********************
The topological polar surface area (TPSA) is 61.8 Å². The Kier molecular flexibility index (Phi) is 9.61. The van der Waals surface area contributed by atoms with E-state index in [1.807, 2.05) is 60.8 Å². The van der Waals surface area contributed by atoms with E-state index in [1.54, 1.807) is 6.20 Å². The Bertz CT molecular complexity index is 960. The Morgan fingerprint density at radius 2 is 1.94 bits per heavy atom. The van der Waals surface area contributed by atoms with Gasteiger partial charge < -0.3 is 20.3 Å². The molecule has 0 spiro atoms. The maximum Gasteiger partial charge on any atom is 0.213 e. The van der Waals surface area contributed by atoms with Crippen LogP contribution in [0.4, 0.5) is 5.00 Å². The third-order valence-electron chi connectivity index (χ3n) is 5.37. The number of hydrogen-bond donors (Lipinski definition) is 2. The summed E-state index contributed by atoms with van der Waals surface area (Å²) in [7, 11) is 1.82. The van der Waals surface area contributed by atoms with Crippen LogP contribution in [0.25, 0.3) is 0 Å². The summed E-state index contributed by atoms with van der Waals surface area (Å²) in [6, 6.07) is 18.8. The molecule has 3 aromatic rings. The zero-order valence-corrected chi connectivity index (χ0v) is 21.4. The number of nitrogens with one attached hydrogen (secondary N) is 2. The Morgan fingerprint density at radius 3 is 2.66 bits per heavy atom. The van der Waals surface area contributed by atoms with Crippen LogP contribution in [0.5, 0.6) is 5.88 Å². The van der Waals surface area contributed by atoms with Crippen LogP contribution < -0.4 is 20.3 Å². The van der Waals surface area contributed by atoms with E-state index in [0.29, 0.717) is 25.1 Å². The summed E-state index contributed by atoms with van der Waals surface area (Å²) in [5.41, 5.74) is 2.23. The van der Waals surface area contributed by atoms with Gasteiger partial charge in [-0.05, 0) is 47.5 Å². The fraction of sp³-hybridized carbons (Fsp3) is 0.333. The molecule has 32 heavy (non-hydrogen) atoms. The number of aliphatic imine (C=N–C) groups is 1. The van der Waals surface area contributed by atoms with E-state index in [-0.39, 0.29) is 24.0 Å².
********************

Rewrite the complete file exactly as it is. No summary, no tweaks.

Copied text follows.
The topological polar surface area (TPSA) is 61.8 Å². The Kier molecular flexibility index (Phi) is 9.61. The van der Waals surface area contributed by atoms with E-state index in [1.807, 2.05) is 60.8 Å². The van der Waals surface area contributed by atoms with E-state index in [1.54, 1.807) is 6.20 Å². The Bertz CT molecular complexity index is 960. The Morgan fingerprint density at radius 2 is 1.94 bits per heavy atom. The van der Waals surface area contributed by atoms with Gasteiger partial charge < -0.3 is 20.3 Å². The molecule has 0 spiro atoms. The maximum Gasteiger partial charge on any atom is 0.213 e. The van der Waals surface area contributed by atoms with Crippen LogP contribution in [0.4, 0.5) is 5.00 Å². The third-order valence-electron chi connectivity index (χ3n) is 5.37. The number of hydrogen-bond donors (Lipinski definition) is 2. The summed E-state index contributed by atoms with van der Waals surface area (Å²) in [7, 11) is 1.82. The van der Waals surface area contributed by atoms with Crippen LogP contribution in [0.25, 0.3) is 0 Å². The summed E-state index contributed by atoms with van der Waals surface area (Å²) in [6, 6.07) is 18.8. The molecule has 3 aromatic rings. The zero-order valence-corrected chi connectivity index (χ0v) is 21.4. The number of nitrogens with one attached hydrogen (secondary N) is 2. The Morgan fingerprint density at radius 3 is 2.66 bits per heavy atom. The van der Waals surface area contributed by atoms with Crippen LogP contribution in [0.5, 0.6) is 5.88 Å². The van der Waals surface area contributed by atoms with Crippen LogP contribution < -0.4 is 20.3 Å². The van der Waals surface area contributed by atoms with E-state index in [0.29, 0.717) is 25.1 Å². The summed E-state index contributed by atoms with van der Waals surface area (Å²) in [5.41, 5.74) is 2.23. The van der Waals surface area contributed by atoms with Gasteiger partial charge in [-0.05, 0) is 47.5 Å². The fraction of sp³-hybridized carbons (Fsp3) is 0.333. The molecule has 32 heavy (non-hydrogen) atoms. The number of aliphatic imine (C=N–C) groups is 1. The van der Waals surface area contributed by atoms with E-state index in [-0.39, 0.29) is 24.0 Å².